This time, led by Miller, Vonn and Mancuso, US Alpine skiers really are ‘Best in the World’

By Howard Fendrich, AP
Sunday, February 28, 2010

With Miller, Vonn leading the way, US rules Alpine

WHISTLER, British Columbia — Four years ago, Bode Miller’s washout of a Winter Olympics symbolized where the United States stood in the Alpine skiing hierarchy.

Pegged as the big thing heading into the Turin Games, Miller finished only two of five races, faring no better than fifth place. Ridiculed for its “Best in the World” slogan, the U.S. team left Italy with a grand total of two Alpine medals.

This time, the Americans truly were the best.

By far.

Their eight medals represent the highest total for U.S. skiers at any Olympics, and twice as many as any other country collected over the past two weeks. Who led the way in Whistler? Miller, of all people. Not only did the guy win three medals — gold in the super-combined, silver in the super-G, bronze in the downhill — but he also, by all accounts, pushed and prodded teammates to follow his go-for-broke style.

“We weren’t scared,” the 32-year-old from Franconia, N.H., said proudly. “We didn’t back down when the moments were there. In the seconds where you want to lift off the gas to be a little safer, everybody just stomped back down on it.”

One measure of how good the U.S. was: This time around, it’s Lindsey Vonn who gets saddled with the label of being the star who didn’t live up to the hype — and her “failure” consisted of “only” winning one gold and one bronze. That would have counted as a major success in 2006.

But the two-time World Cup overall champion didn’t come close to the outsized expectations heaped upon her leading up to these Olympics, all those NBC commercials, all that talk of winning four or five medals and of being Vancouver’s answer to Beijing’s Michael Phelps. Then again, that talk came before Vonn arrived in Canada with a badly bruised right shin, worrying she might not be able to ski at all.

Aided by various remedies — from taking common painkilling pills to wrapping her leg with an Austrian curd cheese that supposedly reduces swelling — and extra time to heal thanks to the too-warm, too-wet weather that delayed the start of competition, she won her signature event, the downhill, and paired with Julia Mancuso of Squaw Valley, Calif., to give the U.S. its first 1-2 finish in any Olympic Alpine event since 1984.

Vonn, who lives and trains in Vail, Colo., added a bronze in the super-G, but she also skied out in three of her five races, including a spill in the giant slalom that broke her right pinkie and battered her back.

“I have that gold medal,” she reminded the world before departing, “and despite everyone else’s expectations, my goals were simply to win one medal. And that’s what I did.”

The only woman who won two Alpine golds is Germany’s Maria Riesch, who happens to be Vonn’s best friend. There were other impressive performances: Norway’s Aksel Lund Svindal matched Miller with three medals, one of each color; Sweden’s Anja Paerson recovered from a scary fall in the downhill to win a bronze in the super-combined the next day for her record-tying sixth career Alpine medal; Mancuso, Austria’s Elisabeth Goergl, Slovenia’s Tina Maze and Croatia’s Ivica Kostelic each won two medals.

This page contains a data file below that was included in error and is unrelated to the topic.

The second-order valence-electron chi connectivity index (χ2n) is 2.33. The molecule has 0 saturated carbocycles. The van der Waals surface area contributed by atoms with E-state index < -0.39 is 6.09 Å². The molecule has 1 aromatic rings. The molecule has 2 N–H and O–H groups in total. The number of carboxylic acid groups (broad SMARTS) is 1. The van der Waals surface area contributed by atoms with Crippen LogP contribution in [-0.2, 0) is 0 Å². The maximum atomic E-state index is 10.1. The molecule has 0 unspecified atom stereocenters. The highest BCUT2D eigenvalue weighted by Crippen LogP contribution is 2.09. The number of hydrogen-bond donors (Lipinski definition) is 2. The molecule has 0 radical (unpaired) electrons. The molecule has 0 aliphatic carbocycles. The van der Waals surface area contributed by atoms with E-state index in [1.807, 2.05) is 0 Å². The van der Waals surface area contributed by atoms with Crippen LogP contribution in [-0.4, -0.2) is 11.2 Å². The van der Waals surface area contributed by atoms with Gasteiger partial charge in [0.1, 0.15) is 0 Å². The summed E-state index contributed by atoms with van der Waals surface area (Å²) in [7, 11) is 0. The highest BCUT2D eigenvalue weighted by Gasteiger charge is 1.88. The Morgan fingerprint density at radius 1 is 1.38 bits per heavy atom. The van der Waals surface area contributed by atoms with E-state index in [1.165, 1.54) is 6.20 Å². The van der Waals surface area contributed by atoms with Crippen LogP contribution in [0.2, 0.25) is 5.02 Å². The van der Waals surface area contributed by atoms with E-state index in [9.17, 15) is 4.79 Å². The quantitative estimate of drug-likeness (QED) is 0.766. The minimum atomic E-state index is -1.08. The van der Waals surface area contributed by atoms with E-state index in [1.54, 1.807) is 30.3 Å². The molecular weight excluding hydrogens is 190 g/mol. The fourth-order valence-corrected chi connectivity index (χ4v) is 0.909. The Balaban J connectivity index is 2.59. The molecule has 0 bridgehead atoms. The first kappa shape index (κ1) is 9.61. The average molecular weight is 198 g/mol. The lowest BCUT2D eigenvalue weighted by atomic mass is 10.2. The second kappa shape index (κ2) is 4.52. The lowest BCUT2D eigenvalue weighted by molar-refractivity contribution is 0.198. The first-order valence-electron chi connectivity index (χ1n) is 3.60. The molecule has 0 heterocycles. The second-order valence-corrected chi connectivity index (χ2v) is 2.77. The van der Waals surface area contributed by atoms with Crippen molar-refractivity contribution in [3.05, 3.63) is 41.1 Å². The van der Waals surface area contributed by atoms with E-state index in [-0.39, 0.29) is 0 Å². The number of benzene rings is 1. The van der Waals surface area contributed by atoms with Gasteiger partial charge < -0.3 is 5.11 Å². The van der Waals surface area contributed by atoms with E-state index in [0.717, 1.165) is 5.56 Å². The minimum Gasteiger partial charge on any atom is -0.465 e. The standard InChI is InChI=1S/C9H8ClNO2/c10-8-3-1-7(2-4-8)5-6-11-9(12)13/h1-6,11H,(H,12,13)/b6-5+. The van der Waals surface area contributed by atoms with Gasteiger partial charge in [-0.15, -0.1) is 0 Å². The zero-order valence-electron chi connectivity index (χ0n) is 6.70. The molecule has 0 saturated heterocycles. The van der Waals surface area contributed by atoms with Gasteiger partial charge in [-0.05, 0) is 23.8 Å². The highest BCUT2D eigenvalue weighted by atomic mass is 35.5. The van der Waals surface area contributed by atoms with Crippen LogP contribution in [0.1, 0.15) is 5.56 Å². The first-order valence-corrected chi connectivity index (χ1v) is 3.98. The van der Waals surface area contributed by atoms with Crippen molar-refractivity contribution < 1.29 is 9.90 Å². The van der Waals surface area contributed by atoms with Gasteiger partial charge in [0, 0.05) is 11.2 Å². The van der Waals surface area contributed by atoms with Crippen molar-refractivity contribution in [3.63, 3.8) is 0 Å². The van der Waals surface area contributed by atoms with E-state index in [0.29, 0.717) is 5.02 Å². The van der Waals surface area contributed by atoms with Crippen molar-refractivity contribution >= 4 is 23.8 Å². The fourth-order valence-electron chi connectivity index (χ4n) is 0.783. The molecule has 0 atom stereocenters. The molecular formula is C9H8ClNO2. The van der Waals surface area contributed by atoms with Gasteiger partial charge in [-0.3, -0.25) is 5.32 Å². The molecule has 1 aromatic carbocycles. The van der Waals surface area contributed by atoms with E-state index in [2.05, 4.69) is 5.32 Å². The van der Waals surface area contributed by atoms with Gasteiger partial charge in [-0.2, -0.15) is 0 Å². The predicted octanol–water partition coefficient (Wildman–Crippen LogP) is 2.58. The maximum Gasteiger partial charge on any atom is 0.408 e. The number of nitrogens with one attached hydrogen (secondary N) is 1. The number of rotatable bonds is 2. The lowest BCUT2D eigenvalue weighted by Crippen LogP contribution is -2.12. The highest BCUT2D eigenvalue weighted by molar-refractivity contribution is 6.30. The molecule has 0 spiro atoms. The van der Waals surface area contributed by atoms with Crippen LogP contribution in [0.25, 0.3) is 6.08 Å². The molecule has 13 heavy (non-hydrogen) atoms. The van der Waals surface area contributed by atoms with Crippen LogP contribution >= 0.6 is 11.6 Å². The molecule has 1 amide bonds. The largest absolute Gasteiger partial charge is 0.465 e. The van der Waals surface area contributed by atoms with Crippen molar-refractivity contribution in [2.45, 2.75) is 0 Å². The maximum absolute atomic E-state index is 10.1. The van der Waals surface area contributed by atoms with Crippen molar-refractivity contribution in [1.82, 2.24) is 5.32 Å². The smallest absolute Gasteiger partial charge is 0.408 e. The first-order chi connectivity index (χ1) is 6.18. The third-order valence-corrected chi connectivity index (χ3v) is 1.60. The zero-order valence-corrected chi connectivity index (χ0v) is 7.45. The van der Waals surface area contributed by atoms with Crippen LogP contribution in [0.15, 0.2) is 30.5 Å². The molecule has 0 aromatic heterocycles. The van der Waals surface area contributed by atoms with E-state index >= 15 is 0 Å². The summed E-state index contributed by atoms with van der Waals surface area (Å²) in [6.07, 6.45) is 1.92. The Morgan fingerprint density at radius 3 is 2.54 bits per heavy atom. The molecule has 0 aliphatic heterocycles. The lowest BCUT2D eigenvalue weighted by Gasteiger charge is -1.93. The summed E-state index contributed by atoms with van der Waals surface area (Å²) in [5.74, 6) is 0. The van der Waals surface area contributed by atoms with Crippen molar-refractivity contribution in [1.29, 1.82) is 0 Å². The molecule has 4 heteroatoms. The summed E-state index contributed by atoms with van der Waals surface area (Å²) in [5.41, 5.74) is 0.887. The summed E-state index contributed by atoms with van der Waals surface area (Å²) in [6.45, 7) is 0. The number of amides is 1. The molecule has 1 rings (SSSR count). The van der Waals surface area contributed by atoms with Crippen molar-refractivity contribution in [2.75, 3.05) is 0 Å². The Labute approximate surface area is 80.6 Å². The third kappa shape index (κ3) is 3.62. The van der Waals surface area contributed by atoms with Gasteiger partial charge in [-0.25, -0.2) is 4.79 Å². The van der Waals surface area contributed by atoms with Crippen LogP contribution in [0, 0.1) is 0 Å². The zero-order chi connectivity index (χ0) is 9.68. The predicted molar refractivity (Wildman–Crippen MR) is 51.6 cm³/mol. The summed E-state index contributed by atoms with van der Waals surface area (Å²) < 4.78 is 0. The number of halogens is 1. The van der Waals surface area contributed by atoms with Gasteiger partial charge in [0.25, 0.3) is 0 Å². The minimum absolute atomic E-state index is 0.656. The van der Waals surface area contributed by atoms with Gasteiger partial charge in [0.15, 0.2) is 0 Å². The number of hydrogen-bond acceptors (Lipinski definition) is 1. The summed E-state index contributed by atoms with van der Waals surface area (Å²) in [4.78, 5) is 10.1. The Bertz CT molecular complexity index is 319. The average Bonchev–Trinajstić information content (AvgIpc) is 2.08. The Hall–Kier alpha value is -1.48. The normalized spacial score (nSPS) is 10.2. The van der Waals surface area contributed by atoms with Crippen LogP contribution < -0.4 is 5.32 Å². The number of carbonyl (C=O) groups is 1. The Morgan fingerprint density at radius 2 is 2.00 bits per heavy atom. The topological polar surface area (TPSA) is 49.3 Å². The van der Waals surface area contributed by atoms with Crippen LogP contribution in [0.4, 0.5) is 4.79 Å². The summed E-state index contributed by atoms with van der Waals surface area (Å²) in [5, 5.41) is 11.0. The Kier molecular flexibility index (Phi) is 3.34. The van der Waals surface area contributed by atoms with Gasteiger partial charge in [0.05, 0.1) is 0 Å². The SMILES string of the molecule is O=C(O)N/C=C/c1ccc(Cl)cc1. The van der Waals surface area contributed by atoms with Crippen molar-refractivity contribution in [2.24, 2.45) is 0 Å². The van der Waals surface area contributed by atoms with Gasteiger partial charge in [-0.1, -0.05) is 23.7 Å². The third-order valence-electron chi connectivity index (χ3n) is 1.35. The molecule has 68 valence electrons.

Aside from her two silvers, Mancuso stirred up some buzz on the hill by complaining that Vonn overshadowed her American teammates. The other U.S. medal was the most surprising of all — a bronze in the super-G for the undersized, unheralded Andrew Weibrecht of Lake Placid, N.Y., who only once before placed as high as 10th in an international race of any significance.

The only U.S. skier considered a real medal contender who did not win one was 2006 combined champion Ted Ligety of Park City, Utah.

He’s only 25, like Vonn and Mancuso, so all three probably will still be on the scene at the 2014 Sochi Olympics, as will Weibrecht and younger skiers who made their debuts at Vancouver, such as Will Brandenburg, 10th in the super-combined.

Whether Miller will be around is anyone’s guess, although he’ll be 36 by then. He sure seemed rejuvenated this time, talking about “energy” and “excitement” and “passion” and being “inspired” by teammates. Unlike at the Turin Olympics, when he stayed on his own in an RV, tuned out the races and partied hard, Miller lived and trained with the rest of the team.

“He’s an unbelievable athlete, he’s an unbelievable skier. He’s got tremendous experience. Everything’s possible,” U.S. men’s coach Sasha Rearick said. “But I didn’t venture into this thing with Bode to just win medals. I ventured into this because Bode had the opportunity to come back to the team and be a positive team member.”

The medals did come, though.

The old U.S. team record for Alpine medals at one Olympics was the five in 1984. And consider this: Americans brought home a total of five Alpine medals from the 1998, 2002 and 2006 Winter Games combined.

“I don’t think anyone was expecting this,” said Marco Sullivan of Squaw Valley. “It was ‘The Lindsey Vonn Show’ coming in, and now it’s turned into ‘The U.S. Ski Team Show.’”

Here’s the other thing no one was expecting: Austria’s problems.

The country with nearly twice as many Olympic Alpine medals as any other, the country that ruled skiing at the Turin Games with 14 medals, picked up only four — and zero by their men for the first time at an Olympics they entered.

Ligety rubbed it in, poking fun at himself and the Austrians by writing on Twitter: “i may not have had the best olympics, but at (least) i won as many medals as the austrian men’s alpine team.”

will not be displayed